Middle East Oil Grab Hits Fever Pitch as Supply Squeeze Persists
(Bloomberg) -- Oil refiners across Asia are bidding up crude prices from Abu Dhabi to Oman as they compete for supplies to make up for lost Iranian and Venezuelan exports.
July-loading cargoes of grades such as Murban and Das were bid at premiums of 80 to 85 cents a barrel above the official selling price on Friday on an electronic trading platform operated by S&P Global Platts. That would be the highest spot differentials in at least three years for the grades, according to data compiled by Bloomberg. Upper Zakum crude was also bid at a 65-cent premium, while Umm Lulu changed hands at a 95-cent premium. The higher bids came even after Abu Dhabi National Oil Co. hiked the official price of its crude earlier this week.
Buyers across the world’s top oil-importing region are scrambling for oil as U.S. sanctions on Iran and Venezuela tighten supplies of high-sulfur crude that their refineries are designed to process. Unplanned disruptions to Russian and Nigerian flows and concerns that fighting in Libya could affect oil exports also contributed to the fervor to secure cargoes.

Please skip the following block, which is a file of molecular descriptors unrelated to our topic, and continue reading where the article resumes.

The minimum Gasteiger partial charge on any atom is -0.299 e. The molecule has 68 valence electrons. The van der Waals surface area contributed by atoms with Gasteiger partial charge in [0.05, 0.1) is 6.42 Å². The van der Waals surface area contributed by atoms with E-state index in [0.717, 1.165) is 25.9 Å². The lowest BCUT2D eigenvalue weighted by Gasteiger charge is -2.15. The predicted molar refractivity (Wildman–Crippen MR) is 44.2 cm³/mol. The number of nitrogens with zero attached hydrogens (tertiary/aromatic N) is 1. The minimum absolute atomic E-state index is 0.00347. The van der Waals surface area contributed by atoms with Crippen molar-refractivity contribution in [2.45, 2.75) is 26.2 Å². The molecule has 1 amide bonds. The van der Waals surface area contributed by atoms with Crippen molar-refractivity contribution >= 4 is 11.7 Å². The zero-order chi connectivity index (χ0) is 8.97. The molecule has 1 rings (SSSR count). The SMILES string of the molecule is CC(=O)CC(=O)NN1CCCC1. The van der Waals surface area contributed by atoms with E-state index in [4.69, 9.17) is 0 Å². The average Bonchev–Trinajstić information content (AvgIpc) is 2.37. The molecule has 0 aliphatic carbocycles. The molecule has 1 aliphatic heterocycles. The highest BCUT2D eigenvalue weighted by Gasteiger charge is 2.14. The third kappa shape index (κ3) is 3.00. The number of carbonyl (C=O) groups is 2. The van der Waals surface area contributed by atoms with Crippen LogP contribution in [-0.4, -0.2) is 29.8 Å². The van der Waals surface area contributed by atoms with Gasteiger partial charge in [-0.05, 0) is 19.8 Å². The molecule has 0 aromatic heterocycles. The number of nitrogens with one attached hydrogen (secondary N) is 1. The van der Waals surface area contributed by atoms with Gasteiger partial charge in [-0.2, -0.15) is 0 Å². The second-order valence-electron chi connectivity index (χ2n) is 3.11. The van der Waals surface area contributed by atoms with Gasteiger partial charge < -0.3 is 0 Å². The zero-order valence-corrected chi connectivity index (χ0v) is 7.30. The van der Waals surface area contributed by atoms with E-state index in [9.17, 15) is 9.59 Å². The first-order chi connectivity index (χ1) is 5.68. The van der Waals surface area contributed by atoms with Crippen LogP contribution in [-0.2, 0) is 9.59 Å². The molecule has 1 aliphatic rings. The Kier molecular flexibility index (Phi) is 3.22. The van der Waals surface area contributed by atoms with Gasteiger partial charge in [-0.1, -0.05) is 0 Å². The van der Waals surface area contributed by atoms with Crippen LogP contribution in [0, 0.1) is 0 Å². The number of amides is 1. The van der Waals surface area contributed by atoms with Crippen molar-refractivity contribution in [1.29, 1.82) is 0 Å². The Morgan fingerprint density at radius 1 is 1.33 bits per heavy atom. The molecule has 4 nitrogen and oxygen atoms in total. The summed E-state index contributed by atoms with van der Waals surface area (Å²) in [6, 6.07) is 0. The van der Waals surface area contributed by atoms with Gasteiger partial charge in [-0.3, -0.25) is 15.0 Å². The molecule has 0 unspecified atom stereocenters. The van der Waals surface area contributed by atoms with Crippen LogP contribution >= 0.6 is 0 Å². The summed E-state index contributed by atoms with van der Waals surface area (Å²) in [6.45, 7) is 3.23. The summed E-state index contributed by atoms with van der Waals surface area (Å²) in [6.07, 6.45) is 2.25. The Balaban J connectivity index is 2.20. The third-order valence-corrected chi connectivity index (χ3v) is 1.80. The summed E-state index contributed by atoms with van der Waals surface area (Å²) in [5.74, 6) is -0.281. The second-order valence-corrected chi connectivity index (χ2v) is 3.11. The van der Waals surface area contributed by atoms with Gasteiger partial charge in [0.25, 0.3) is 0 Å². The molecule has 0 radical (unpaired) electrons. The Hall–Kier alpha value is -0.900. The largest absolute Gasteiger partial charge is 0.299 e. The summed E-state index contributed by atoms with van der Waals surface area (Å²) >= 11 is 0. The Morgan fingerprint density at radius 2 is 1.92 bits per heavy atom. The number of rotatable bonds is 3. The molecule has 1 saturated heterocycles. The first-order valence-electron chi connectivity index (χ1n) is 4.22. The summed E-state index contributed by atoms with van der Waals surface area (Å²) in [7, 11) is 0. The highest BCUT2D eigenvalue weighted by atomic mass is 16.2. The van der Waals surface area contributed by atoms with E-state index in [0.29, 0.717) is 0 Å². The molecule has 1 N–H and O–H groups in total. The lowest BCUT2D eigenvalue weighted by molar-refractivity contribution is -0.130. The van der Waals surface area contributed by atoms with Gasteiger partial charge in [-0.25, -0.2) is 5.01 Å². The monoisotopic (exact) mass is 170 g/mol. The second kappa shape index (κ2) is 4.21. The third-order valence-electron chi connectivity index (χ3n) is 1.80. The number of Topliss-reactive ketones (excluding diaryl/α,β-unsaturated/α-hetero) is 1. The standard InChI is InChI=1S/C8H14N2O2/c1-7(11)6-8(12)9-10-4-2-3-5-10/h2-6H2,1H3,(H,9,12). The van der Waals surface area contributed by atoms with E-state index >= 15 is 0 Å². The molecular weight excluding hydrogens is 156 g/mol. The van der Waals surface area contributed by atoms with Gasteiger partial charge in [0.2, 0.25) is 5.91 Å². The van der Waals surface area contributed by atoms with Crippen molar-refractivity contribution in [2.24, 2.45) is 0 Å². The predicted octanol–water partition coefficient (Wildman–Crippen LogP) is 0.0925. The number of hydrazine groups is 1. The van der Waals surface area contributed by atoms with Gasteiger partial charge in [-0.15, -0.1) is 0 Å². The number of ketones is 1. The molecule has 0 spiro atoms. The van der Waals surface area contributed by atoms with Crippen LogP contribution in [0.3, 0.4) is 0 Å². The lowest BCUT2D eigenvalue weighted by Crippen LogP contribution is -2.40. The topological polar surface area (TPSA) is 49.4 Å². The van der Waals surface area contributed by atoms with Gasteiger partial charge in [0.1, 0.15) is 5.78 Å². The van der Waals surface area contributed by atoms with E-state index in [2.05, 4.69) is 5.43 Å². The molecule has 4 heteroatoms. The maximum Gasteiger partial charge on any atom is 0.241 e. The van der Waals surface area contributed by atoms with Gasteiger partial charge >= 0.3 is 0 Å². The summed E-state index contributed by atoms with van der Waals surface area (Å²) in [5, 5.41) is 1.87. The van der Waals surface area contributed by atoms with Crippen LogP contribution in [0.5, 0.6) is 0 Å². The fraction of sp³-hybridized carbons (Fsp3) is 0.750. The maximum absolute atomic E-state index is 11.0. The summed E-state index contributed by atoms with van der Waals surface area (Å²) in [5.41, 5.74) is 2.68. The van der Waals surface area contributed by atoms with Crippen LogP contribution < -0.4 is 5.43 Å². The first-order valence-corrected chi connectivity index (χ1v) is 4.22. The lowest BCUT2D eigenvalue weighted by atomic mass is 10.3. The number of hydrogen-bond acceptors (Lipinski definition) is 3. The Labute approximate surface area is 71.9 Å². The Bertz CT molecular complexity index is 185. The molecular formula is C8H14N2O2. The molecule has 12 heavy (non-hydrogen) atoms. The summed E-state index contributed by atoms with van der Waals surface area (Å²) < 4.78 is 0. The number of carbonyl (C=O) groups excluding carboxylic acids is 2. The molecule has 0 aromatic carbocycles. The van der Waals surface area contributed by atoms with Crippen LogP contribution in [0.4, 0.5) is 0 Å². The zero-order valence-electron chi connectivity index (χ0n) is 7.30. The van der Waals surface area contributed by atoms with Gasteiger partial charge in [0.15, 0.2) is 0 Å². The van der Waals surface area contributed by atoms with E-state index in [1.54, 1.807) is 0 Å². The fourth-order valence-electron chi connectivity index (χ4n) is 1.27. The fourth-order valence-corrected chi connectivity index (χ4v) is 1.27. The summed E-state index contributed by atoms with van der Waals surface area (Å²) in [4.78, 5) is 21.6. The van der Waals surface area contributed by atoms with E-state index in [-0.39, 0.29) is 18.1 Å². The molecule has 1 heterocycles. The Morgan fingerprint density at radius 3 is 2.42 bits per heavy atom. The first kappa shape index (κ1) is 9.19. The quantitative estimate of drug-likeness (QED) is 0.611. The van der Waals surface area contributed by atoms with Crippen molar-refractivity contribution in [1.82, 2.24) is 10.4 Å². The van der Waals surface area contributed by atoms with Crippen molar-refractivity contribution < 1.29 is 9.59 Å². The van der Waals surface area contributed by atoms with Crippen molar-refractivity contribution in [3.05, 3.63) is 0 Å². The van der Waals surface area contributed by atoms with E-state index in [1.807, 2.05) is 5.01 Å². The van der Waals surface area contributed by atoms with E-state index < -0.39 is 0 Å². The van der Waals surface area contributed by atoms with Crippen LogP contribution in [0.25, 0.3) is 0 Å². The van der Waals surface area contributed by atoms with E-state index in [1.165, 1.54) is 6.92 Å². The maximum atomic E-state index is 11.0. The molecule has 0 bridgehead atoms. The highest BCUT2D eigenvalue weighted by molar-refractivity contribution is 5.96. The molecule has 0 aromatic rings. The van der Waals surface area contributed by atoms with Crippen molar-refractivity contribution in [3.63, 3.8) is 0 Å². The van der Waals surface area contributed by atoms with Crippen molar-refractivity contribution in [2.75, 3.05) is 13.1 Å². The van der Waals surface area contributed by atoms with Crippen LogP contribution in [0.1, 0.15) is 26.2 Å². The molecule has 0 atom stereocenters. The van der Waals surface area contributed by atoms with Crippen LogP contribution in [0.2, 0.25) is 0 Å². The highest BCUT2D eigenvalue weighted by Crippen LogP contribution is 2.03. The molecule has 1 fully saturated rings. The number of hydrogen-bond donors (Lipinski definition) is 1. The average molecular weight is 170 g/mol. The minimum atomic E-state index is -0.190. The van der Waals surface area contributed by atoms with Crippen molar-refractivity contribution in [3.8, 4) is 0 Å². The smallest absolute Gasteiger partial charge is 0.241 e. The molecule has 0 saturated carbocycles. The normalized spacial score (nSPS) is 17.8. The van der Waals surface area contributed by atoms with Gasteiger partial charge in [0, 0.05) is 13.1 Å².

Oman crude futures climbed to a premium of $3.10 a barrel over swaps for Dubai oil, the benchmark grade for the Middle East. That’s its highest premium since September, when markets were spooked by the prospect of U.S. sanctions putting an end to Iranian exports.
A wide discount between the Dubai benchmark and Brent, the marker for more than half the world’s oil supplies, is also contributing to the strong interest for Middle Eastern grades. Dubai’s discount to Brent futures was more than $3 a barrel on Friday, near the highest level in seven months.
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